woman hugging little girl

Making the unknown less scary

The unknown can be scary particularly for a child facing surgery. Michael Garron Hospital’s Paediatric Pre-operative Assessment Clinic helps children and their parents address uncertainty around the surgical experience.

The unknown can be scary particularly for a child facing surgery. Michael Garron Hospital’s Paediatric Pre-operative Assessment Clinic, where Scotiabank's generous support of the hospital is recognized, offers an opportunity for children and their parents to address uncertainty around the surgical experience. Parents and children can learn about the process, prepare for the day of surgery and talk about any questions or concerns they might have.

The clinic is available for all families with children up to age 17 who are scheduled for surgery at the hospital. It runs three times a week for groups of up to 12 children and teens, or more frequently if the need arise.  

During the clinic, a specialist works with the children to help them understand what they can expect on the day of surgery.

“Our goal is to desensitize children to the surgical experience, and make the hospital seem a less scary place,” says Diana Tustin, Child Life Specialist. “One of the first questions I ask a child is ‘do you know why you’re here?’ ”I would say that 90 per cent know, but some do not. So this experience is even more important for those children.”

A hands-on approach to the surgical experience 

The clinic provides children with the opportunity to see, touch and feel the medical equipment and instruments they’ll see on the day of their surgery, so that it becomes more familiar. Activities might include talking about the induction mask and the IV, taking blood pressure and temperature, getting on the scale, and looking at the hospital pyjamas and bracelet that they’ll wear. Children will also visit the waiting room and playroom outside the operating area, and eat popsicles – the first food most children will be allowed after surgery.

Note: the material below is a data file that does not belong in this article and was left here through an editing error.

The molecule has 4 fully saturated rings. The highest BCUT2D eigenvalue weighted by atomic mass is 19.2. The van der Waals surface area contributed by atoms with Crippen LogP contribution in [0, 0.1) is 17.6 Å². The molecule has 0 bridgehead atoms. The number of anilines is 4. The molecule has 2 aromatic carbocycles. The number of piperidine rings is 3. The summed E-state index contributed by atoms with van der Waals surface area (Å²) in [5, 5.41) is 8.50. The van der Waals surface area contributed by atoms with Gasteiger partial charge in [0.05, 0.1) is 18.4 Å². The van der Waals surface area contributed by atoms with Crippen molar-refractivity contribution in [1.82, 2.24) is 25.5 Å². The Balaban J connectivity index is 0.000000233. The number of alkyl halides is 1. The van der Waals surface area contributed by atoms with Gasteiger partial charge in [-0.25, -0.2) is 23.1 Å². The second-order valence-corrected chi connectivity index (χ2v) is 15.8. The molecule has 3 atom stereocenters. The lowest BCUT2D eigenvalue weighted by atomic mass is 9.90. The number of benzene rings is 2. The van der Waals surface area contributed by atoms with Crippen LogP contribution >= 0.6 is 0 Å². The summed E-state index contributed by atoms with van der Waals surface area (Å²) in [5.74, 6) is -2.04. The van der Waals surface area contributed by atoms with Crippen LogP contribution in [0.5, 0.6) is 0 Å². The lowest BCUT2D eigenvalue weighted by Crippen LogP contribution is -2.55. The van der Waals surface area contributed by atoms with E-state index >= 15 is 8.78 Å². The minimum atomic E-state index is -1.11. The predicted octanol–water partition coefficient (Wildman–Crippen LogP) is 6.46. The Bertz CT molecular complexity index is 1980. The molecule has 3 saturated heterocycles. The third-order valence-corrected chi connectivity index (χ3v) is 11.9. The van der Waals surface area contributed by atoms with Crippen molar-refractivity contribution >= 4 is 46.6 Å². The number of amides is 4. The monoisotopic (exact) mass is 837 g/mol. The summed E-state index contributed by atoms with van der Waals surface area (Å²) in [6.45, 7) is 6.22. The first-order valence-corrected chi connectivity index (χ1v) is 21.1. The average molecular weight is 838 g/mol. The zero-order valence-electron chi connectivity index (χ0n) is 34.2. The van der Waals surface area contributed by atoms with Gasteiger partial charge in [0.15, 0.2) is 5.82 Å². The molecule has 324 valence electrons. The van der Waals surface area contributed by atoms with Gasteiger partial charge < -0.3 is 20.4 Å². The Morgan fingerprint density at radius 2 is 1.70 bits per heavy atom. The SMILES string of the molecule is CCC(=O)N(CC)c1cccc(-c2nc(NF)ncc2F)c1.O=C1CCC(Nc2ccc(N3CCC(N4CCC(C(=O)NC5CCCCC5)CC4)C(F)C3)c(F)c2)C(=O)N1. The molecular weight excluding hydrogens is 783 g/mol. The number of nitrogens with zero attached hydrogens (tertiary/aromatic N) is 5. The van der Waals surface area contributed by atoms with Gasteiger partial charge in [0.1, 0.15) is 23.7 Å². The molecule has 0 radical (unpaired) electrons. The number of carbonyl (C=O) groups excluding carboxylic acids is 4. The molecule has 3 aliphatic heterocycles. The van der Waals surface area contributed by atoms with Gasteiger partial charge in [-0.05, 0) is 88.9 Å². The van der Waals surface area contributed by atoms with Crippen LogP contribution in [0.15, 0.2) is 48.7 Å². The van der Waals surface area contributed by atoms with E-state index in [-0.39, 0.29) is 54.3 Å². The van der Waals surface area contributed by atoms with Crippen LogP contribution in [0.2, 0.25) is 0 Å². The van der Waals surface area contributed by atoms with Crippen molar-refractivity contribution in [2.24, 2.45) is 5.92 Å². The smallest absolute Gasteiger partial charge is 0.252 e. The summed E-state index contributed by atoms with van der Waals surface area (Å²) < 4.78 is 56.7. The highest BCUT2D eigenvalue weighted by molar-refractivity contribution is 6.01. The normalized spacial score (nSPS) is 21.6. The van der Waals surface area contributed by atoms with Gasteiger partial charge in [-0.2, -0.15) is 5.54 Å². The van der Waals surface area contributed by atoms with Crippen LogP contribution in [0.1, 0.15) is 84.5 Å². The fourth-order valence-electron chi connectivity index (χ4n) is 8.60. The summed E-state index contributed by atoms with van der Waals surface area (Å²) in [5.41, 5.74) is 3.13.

During the pre-op visit, parents fill out paperwork with the nurse and learn about what’s expected before and after the surgery. Preparing children, and their parents, helps to calm fears, dispel misconceptions and build confidence and trust. The end result is less stress and a more enjoyable overall experience for everyone.

Setting expectations

 “The Paediatric Pre-operative Assessment Clinic not only provides children and parents with pre-op information and education, it also prepares them psychologically,” explains Diana. “Children and families have clear expectations for the day of surgery, and patient compliance and satisfaction are also increased.”

“Parents who attend clinic often express how grateful they are for the experience and how much more relaxed and confident they are on the day of surgery,” Diana says. “A patient recently shared with me how excited he was to have surgery because, ‘Now I know everyone who is going to help me!’”

“Having the pre-op appointment made a world of difference for me and my 3-year old son. We knew where we were going and what to expect. The child life specialist offered great feedback on how to help prepare him for surgery. We talked about it in the week leading up and it made the whole day - which could have been traumatic - run smoothly. This program is invaluable at soothing stressed parents and anxious children.” - Julia Loewi, parent

A consolidated space

As part of our $500-million redevelopment project, we will consolidate a wide range of outpatient paediatric programs into one comprehensive Paediatric Centre. This completely renovated, bright, child-and family-friendly space on the second floor of our existing G wing, will provide multiple supports for families and enhance collaboration amongst children’s health care providers.